1. In Christian evangelical homeschooling, it is definitely “mom-centered.” It was hilarious how so many of the moms had no idea what to do or what to say when I was anywhere in the area. Usually I was ignored by moms who have kids the same age as my own. One one occasion I was noticed working with another kid and one woman, after looking a bit shocked, snickered and said to me “oh, you must be the token homeschool dad.” Hence the title of the entry here. I find this pretty fascinating; most of these women are your standard and typical evangelical-borderline-fundamentalist moms who feel simultaneously that the world is out to get them and especially their kids, and yet are clearly uncomfortable around men, who they will readily assert are the absolute, biblical heads of their households. I’d have thought that my being around would show a bit of support to the more paranoid, that they’re not in this homeschooling endeavor alone, but it didn’t really seem to be the case. Not every woman there, though, was so standoffish; for the most part, I got on well with many of the teachers whose own kids had come and gone from their homes and who were now in college or in their own careers. Among these, I was heartily welcomed and encouraged to consider teaching for the coop next year. Which brings me to…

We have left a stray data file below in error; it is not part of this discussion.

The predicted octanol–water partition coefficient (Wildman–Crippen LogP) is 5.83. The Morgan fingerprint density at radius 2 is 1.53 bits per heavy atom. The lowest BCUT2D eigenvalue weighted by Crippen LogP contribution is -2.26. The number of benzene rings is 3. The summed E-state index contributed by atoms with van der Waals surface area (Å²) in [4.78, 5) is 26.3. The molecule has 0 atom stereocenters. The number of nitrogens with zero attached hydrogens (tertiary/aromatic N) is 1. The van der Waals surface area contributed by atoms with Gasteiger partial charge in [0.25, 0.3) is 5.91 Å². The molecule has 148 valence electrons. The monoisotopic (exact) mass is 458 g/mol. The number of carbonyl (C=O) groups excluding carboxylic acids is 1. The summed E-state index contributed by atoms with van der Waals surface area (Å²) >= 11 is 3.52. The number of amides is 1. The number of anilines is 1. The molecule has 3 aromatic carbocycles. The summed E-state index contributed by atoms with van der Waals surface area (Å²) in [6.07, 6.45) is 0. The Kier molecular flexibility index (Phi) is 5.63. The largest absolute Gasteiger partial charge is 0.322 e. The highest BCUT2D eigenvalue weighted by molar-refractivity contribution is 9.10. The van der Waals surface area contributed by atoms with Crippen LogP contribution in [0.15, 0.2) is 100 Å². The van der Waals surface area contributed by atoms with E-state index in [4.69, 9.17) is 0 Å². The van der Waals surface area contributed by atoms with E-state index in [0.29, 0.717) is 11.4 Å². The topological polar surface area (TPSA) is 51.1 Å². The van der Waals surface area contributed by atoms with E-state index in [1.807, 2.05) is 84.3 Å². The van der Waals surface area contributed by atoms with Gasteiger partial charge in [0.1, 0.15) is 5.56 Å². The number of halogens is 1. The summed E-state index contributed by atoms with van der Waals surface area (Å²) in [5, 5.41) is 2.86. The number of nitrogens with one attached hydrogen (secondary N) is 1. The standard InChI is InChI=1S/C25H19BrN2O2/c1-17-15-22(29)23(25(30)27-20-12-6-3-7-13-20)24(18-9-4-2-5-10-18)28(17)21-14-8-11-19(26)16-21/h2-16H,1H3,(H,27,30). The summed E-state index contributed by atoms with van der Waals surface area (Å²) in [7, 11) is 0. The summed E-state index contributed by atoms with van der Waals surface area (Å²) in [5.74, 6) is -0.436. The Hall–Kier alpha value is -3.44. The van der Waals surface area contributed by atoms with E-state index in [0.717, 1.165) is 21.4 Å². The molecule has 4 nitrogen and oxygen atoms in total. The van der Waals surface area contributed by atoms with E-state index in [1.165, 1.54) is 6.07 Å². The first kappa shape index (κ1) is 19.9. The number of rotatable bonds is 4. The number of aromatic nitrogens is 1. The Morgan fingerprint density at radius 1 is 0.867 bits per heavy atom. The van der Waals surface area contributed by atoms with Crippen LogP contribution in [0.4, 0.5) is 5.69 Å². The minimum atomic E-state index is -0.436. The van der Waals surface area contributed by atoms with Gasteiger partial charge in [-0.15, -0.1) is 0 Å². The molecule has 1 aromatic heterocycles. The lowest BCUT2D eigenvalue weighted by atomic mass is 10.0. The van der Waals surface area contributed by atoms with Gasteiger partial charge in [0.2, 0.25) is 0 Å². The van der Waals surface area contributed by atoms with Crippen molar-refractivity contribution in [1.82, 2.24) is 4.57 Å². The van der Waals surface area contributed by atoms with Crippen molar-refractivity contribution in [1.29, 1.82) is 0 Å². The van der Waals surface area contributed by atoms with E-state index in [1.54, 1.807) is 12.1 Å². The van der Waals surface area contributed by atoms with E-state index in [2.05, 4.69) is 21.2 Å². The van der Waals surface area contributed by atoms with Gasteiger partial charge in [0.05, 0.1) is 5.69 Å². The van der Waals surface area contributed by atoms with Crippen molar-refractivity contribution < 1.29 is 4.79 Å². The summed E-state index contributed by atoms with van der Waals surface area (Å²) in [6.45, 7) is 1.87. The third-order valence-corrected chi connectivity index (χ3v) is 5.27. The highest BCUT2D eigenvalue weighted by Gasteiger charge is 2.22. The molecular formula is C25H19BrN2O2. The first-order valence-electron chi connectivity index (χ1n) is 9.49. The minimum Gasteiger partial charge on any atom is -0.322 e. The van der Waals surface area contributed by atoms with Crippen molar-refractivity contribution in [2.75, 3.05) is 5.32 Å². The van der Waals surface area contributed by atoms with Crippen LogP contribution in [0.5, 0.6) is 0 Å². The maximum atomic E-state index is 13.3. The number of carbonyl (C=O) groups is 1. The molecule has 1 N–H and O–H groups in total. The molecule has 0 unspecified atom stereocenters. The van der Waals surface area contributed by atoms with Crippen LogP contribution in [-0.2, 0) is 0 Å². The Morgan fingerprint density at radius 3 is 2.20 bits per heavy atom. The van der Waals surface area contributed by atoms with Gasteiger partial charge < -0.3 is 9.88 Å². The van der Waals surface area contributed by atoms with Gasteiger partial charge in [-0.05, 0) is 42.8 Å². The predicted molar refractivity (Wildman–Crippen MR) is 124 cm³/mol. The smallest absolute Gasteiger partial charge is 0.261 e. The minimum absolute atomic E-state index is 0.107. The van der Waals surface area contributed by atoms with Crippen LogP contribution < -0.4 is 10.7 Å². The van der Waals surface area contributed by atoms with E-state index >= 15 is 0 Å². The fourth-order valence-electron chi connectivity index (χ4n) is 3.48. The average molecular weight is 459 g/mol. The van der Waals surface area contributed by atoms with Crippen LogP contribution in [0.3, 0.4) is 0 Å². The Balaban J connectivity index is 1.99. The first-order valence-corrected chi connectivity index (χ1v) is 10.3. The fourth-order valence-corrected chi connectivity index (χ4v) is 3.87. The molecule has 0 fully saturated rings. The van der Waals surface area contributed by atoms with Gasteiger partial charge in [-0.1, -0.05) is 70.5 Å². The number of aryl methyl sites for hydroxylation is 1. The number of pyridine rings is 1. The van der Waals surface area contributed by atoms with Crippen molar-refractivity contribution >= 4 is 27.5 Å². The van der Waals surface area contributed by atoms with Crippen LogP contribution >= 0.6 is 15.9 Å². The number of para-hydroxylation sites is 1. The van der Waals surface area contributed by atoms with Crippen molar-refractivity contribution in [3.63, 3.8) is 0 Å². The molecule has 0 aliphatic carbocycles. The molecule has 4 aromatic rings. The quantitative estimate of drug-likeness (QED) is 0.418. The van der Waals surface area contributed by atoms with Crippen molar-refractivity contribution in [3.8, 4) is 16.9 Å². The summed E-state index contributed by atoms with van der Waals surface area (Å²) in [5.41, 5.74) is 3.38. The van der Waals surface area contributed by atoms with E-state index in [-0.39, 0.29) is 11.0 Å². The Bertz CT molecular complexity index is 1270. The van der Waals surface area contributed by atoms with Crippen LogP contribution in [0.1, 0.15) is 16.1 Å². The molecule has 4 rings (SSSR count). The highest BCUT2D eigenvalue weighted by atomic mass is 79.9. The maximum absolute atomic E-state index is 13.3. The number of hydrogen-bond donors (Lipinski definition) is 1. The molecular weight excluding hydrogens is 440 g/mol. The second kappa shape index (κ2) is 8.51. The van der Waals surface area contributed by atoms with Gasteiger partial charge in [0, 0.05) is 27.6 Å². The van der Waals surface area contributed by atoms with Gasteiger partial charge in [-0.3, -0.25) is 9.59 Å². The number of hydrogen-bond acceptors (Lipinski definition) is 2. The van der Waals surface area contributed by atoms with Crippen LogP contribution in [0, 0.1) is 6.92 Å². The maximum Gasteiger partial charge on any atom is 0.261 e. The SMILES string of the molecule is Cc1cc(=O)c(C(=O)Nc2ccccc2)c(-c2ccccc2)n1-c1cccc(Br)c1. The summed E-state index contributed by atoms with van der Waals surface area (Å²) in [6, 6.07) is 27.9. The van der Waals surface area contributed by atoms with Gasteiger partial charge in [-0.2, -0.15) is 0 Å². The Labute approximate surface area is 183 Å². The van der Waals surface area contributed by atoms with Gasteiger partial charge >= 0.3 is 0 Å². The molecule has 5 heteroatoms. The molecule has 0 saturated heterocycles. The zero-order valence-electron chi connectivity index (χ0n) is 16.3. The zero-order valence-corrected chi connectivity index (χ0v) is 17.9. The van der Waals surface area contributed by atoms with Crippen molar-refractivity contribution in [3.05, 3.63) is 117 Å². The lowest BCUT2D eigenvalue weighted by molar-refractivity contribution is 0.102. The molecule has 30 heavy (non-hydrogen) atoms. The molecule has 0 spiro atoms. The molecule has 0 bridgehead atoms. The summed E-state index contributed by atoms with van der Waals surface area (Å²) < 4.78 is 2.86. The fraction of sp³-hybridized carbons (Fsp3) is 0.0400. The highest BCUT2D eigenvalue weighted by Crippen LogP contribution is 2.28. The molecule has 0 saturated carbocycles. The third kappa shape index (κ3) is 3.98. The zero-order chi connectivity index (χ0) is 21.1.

2. Because my wife has been involved with these groups now for three years, most of the moms have heard of me, or at least heard of what I do. I’m an academic, a scholar, Ph.D student, teacher at the University, etc, and my field is ancient religion, Bible, and Christianity in general. Which is, to most people in these circles, fascinating, because they think that my kids will get the best apologetically-oriented treatment of Biblical history out of all of them. Well, maybe, but when I’m actually around these folks, it’s a mixture of paranoia and curiosity. See, the Coop exists to help homeschooling parents (read: moms, in this case) teach things that they don’t feel qualified to teach. Science, for example, or advanced history classes, or classical ballet, music, and so on. Greek and Latin are very popular with high school students (or at least with their parents who sign them up for them). Obviously not everyone has a facility for these things. But “Bible” and “Bible history” are not offered. The Bible is an open book; anyone can do it, and for certain folks in these environments, no one, NO ONE, not even Sunday school teachers, will be teaching their kid Bible except for the homeschooling mom in the home, unless it meets the “kid tested, mother approved” criteria of evangelical, conservative, borderline-fundamentalist interpretation. Only way to make sure your kid is getting the Bible taught “right” is to do it yourself. Knowing the Bible, its history, and the history of periods it describes, is not necessarily a prerequisite.